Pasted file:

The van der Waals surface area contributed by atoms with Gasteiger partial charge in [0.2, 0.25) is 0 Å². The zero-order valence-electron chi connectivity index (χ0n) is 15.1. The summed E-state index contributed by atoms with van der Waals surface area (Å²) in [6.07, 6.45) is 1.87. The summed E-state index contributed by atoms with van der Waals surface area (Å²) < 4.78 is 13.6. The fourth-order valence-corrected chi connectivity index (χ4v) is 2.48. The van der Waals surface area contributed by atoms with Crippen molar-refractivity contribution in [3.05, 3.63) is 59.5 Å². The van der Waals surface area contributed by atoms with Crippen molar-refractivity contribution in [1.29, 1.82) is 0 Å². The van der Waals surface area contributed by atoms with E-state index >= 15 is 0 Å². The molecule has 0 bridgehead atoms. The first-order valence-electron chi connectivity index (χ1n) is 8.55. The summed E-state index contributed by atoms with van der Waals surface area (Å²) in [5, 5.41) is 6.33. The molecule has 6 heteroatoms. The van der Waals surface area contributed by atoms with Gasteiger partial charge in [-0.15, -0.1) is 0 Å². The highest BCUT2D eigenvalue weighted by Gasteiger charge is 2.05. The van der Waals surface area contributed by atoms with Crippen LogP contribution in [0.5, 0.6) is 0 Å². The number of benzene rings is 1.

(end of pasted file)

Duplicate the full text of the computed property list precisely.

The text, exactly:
The van der Waals surface area contributed by atoms with Gasteiger partial charge in [0.2, 0.25) is 0 Å². The zero-order valence-electron chi connectivity index (χ0n) is 15.1. The summed E-state index contributed by atoms with van der Waals surface area (Å²) in [6.07, 6.45) is 1.87. The summed E-state index contributed by atoms with van der Waals surface area (Å²) < 4.78 is 13.6. The fourth-order valence-corrected chi connectivity index (χ4v) is 2.48. The van der Waals surface area contributed by atoms with Crippen molar-refractivity contribution in [3.05, 3.63) is 59.5 Å². The van der Waals surface area contributed by atoms with Crippen molar-refractivity contribution in [1.29, 1.82) is 0 Å². The van der Waals surface area contributed by atoms with E-state index >= 15 is 0 Å². The molecule has 0 bridgehead atoms. The first-order valence-electron chi connectivity index (χ1n) is 8.55. The summed E-state index contributed by atoms with van der Waals surface area (Å²) in [5, 5.41) is 6.33. The molecule has 6 heteroatoms. The van der Waals surface area contributed by atoms with Gasteiger partial charge in [-0.15, -0.1) is 0 Å². The highest BCUT2D eigenvalue weighted by Gasteiger charge is 2.05. The van der Waals surface area contributed by atoms with Crippen LogP contribution in [0.5, 0.6) is 0 Å². The number of benzene rings is 1.